On September 9, 2021 President Biden announced sweeping new vaccine mandates for federal employees, federal contractors, and an upcoming OSHA Emergency Temporary Standard Rule for companies with more than 100 employees. In light of this, already many employers are asking the question, “Am I a federal contractor subject to the vaccine mandate?” While the Executive Order regarding federal contractors is brand new, and we are awaiting more clarification from the Safer Federal Workforce Taskforce (Task Force), there is some language contained in the Order that can give employers an early roadmap. The Executive Order applies to federal contracts that are:
- Either a contract or contract-like instrument;
- Entered into, extended, renewed, or has an option exercised on or after October 15, 2021;
- For any of the following:
- services, construction, or leasehold interest in a property;
- services covered by the Service Contract Labor Standards (formerly known as the Service Contracts Act);
- work relating to federal property or lands and related to offering services for federal employees, their dependents, or the general public.
The Executive Order explicitly excludes:
- Federal grants;
- Contracts with Indian Tribes;
- Employees who perform work outside of the United States;
- Contracts equal or less than the simplified acquisition threshold (generally $250,000); and
- Subcontracts solely for the provision of products.
However, the Executive Order leaves several unanswered questions that will hopefully be answered by the Task Force, which must issue its guidance by September 24, 2021. For example, it is not clear if the mandate will be for onsite contractors only, but initially it appears to also cover employees working at the contractor’s facility. It specifically states it applies to “workplace locations (as specified by the Task Force Guidance) in which an individual is working on or in connection with a Federal Government contract or contract-like instrument.” Thus, the Executive Order is phrased to apply to any workplace locations where contract work is performed, rather than to employees performing the work. Also, it appears to eliminate the option for federal contractor employees, provided for in the July 29, 2021 federal employee vaccination mandate, that allowed those workers to choose to wear a mask, socially distance, and subject themselves to regular testing instead of getting vaccinated.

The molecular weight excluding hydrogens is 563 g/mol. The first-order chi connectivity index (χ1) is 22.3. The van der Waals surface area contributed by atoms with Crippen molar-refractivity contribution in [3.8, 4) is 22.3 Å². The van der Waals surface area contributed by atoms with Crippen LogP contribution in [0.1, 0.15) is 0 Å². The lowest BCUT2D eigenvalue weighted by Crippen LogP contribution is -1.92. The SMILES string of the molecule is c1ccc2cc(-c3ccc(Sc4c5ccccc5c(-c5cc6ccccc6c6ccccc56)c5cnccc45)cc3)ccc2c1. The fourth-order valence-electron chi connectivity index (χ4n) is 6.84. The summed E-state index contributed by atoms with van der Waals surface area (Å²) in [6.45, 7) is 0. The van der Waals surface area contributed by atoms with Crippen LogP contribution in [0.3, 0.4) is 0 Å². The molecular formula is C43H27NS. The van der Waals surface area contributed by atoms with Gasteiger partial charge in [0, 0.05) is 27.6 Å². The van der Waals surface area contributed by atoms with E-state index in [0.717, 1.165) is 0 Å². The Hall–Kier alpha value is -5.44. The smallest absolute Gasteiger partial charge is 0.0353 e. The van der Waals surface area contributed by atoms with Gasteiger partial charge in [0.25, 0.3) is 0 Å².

As with all vaccine mandates, there will likely be exceptions for disabilities or sincerely held religious beliefs. Each employer will have to make individual determinations regarding these exemptions.
Some general takeaways at this time are that if you are a business operating under an existing federal contract that is not being renewed or has options exercised, you are not subject to the Executive Order. Similarly, if your contract is for less than $250,000 you are likely not subject to the mandate. However, it appears as if it is not limited just to onsite contractors (such as those in the construction industry), and so the vaccine mandate could expand to many more businesses (such as banks) that are operating under a federal contract yet not providing onsite work to federal agencies.
Of course, all this is very preliminary given the lack of guidance from the Task Force. But for now, employers can at least get an idea of whether or not they are a contractor for purposes of the Executive Order. While the specific details of the mandate are still to come, businesses who have new or renewed federal contracts (greater than $250,000) coming up can expect some sort of vaccine mandate on at least part of its workforce, and should begin to plan accordingly. We will be monitoring this situation closely and will provide updates as they occur.